A Note To Self

words unspoken

Dear Me,

I am so proud of you. I’m glad to have you as company in my solitude. You are precious; you are special, because you are you.

Spending time with you is such a delight. I am always in awe and wonder by your level of imagination and the path your thoughts take when your mind’s wandering. You are the director of your own movie. I love that fact. You do everything with passion. You read novels now-a-days getting completely involved in the story and allowing your thoughts to go astray. I wish you had done that last year too, and not indulged yourself is light superficial reading. I’m happy you are now the way you were, before chasing after illusions.

The creator in you is my favorite. She paints sceneries and abstruse musings on a whim. She loves to just hold the brush and play with colors. She creates childlike crafts with complete dedication. She writes her best masterpieces, when overtly emotional or hurt. She still jots down her feelings in her diary as she used to 15 years ago. She gets hurt, channels her negative energies to create something beautiful, and then she heals.

You are not perfect. Then, no one really is perfect. You are your own definition of perfect. You do what you love the most, because it makes you feel good. That’s the greatest achievement, that you allowed yourself to be you, to be original, not what was expected of you. You need to be brave, take risks, and keep doing what you are doing. Don’t stifle your creativity and talent because someone doesn’t approve it. You are the master of your own ship. Don’t let anyone force their opinion on you. Just accept those that are honest and mean your good.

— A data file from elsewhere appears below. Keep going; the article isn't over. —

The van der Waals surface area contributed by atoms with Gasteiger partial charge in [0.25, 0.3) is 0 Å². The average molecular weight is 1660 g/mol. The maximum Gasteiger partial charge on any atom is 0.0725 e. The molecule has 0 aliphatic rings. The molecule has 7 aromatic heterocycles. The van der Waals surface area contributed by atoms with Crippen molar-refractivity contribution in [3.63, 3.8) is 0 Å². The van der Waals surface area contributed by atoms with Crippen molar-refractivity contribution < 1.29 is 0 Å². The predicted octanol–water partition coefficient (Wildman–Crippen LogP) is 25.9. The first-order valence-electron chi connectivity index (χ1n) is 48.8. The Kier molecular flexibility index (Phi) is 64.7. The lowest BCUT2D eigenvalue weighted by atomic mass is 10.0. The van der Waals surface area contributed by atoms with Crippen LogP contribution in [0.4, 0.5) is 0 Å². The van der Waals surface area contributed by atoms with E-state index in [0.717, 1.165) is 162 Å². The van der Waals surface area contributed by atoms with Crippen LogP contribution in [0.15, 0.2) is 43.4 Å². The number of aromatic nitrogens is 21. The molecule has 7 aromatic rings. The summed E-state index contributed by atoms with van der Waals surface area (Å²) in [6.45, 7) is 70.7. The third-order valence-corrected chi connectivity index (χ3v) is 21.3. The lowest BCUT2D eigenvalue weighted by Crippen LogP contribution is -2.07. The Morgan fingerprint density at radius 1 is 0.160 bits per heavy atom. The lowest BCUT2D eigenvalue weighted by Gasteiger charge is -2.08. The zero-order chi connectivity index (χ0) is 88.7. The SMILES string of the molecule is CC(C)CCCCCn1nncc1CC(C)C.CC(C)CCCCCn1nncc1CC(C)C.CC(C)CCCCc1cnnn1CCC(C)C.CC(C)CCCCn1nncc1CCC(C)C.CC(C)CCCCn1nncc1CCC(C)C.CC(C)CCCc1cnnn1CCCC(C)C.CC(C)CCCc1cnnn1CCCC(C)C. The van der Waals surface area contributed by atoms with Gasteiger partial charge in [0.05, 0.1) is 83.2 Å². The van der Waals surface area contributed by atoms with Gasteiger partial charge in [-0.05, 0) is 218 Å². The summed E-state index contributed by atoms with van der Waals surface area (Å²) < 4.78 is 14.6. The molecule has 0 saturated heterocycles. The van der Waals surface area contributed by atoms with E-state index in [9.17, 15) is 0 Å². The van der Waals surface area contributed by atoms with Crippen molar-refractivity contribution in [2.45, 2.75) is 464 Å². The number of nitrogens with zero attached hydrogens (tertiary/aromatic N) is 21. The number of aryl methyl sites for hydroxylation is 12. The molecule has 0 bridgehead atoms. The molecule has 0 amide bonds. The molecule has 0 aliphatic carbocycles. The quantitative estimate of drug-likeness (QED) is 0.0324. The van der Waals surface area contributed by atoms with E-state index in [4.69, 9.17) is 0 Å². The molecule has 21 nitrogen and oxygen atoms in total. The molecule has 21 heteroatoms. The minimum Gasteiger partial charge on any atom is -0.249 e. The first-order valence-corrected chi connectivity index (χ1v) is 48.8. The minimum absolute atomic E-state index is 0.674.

And lastly, I love you.

Yours lovingly,

P.S:  This is dedicated to all creators.

RIP R.K.Laxman


Queeristan by Parmesh Sahani

  Queeristan (Amazon Link) Thanks to Audible Free Trial I listened to this amazing non-fiction on LGBTQ inclusion in Indian workplaces. Author Parmesh Sahani identifies as gay Indian, working closely with Godrej higher management and employees for years to create an inclusive workplace, both legally and in spirit. This book is a result of those years of experience, research, collaboration with individuals from difference spectrum of the society and organizations who has successfully transitioned into a queer friendly one.   Indian history is inclusive. From the Khajuraho temple architectures, to Konark to the Rig Veda, there is existing proofs even 2000 years ago of Indian inclusiveness of queer. It’s the draconian British law that criminalised it, which was scraped in 2009, came into effect once again following a sad judgement in 2013 and eventually was scraped off for good in 2018. I am in awe of the lawyers who fought this legal battle- colleagues and partners – Arundhati Katju

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